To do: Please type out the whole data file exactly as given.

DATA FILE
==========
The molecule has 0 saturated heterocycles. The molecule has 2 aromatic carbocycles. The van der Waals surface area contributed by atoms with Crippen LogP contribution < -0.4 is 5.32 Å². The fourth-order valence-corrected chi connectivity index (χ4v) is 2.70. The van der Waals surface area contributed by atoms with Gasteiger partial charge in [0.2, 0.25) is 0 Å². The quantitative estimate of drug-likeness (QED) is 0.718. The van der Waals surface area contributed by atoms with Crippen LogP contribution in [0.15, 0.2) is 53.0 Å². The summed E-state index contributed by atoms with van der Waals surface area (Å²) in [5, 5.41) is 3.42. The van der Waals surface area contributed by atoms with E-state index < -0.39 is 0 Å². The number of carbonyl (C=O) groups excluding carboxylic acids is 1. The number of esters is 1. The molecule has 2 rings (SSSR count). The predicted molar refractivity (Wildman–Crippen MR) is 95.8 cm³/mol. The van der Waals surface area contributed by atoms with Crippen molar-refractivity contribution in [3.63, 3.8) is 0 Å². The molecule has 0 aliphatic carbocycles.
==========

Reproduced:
The molecule has 0 saturated heterocycles. The molecule has 2 aromatic carbocycles. The van der Waals surface area contributed by atoms with Crippen LogP contribution < -0.4 is 5.32 Å². The fourth-order valence-corrected chi connectivity index (χ4v) is 2.70. The van der Waals surface area contributed by atoms with Gasteiger partial charge in [0.2, 0.25) is 0 Å². The quantitative estimate of drug-likeness (QED) is 0.718. The van der Waals surface area contributed by atoms with Crippen LogP contribution in [0.15, 0.2) is 53.0 Å². The summed E-state index contributed by atoms with van der Waals surface area (Å²) in [5, 5.41) is 3.42. The van der Waals surface area contributed by atoms with E-state index < -0.39 is 0 Å². The number of carbonyl (C=O) groups excluding carboxylic acids is 1. The number of esters is 1. The molecule has 2 rings (SSSR count). The predicted molar refractivity (Wildman–Crippen MR) is 95.8 cm³/mol. The van der Waals surface area contributed by atoms with Crippen molar-refractivity contribution in [3.63, 3.8) is 0 Å². The molecule has 0 aliphatic carbocycles.